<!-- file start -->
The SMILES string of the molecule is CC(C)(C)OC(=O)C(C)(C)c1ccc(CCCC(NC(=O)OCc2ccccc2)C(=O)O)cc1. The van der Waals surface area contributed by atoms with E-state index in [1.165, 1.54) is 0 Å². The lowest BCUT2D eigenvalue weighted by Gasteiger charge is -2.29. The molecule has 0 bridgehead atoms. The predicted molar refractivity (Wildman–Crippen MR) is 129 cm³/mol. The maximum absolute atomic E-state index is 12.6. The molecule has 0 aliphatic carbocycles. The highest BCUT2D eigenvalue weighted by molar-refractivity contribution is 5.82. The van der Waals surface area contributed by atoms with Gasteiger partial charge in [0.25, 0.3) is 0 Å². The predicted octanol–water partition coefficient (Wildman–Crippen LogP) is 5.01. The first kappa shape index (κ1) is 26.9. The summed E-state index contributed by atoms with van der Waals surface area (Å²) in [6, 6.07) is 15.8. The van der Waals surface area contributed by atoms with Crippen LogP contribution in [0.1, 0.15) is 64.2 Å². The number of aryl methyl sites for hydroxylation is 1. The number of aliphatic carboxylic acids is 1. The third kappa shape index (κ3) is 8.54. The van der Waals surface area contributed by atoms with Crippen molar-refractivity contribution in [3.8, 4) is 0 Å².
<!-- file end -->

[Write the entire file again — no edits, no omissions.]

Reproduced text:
The SMILES string of the molecule is CC(C)(C)OC(=O)C(C)(C)c1ccc(CCCC(NC(=O)OCc2ccccc2)C(=O)O)cc1. The van der Waals surface area contributed by atoms with E-state index in [1.165, 1.54) is 0 Å². The lowest BCUT2D eigenvalue weighted by Gasteiger charge is -2.29. The molecule has 0 bridgehead atoms. The predicted molar refractivity (Wildman–Crippen MR) is 129 cm³/mol. The maximum absolute atomic E-state index is 12.6. The molecule has 0 aliphatic carbocycles. The highest BCUT2D eigenvalue weighted by molar-refractivity contribution is 5.82. The van der Waals surface area contributed by atoms with Gasteiger partial charge in [0.25, 0.3) is 0 Å². The predicted octanol–water partition coefficient (Wildman–Crippen LogP) is 5.01. The first kappa shape index (κ1) is 26.9. The summed E-state index contributed by atoms with van der Waals surface area (Å²) in [6, 6.07) is 15.8. The van der Waals surface area contributed by atoms with Crippen LogP contribution in [0.1, 0.15) is 64.2 Å². The number of aryl methyl sites for hydroxylation is 1. The number of aliphatic carboxylic acids is 1. The third kappa shape index (κ3) is 8.54. The van der Waals surface area contributed by atoms with Crippen molar-refractivity contribution in [3.8, 4) is 0 Å².